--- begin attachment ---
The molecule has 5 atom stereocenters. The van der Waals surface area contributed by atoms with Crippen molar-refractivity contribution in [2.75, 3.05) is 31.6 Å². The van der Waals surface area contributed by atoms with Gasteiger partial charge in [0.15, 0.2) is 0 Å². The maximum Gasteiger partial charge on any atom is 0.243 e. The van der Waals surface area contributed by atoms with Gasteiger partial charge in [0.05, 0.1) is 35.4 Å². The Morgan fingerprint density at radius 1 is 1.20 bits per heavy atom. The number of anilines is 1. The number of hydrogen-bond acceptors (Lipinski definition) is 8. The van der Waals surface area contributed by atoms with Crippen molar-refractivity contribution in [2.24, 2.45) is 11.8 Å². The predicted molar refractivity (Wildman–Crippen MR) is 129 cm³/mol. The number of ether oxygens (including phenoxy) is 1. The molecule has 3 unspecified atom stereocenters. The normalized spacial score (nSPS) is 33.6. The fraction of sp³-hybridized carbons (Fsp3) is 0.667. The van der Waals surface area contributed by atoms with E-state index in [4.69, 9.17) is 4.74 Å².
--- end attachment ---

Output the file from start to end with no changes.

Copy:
The molecule has 5 atom stereocenters. The van der Waals surface area contributed by atoms with Crippen molar-refractivity contribution in [2.75, 3.05) is 31.6 Å². The van der Waals surface area contributed by atoms with Gasteiger partial charge in [0.15, 0.2) is 0 Å². The maximum Gasteiger partial charge on any atom is 0.243 e. The van der Waals surface area contributed by atoms with Gasteiger partial charge in [0.05, 0.1) is 35.4 Å². The Morgan fingerprint density at radius 1 is 1.20 bits per heavy atom. The number of anilines is 1. The number of hydrogen-bond acceptors (Lipinski definition) is 8. The van der Waals surface area contributed by atoms with Crippen molar-refractivity contribution in [2.24, 2.45) is 11.8 Å². The predicted molar refractivity (Wildman–Crippen MR) is 129 cm³/mol. The number of ether oxygens (including phenoxy) is 1. The molecule has 3 unspecified atom stereocenters. The normalized spacial score (nSPS) is 33.6. The fraction of sp³-hybridized carbons (Fsp3) is 0.667. The van der Waals surface area contributed by atoms with E-state index in [4.69, 9.17) is 4.74 Å².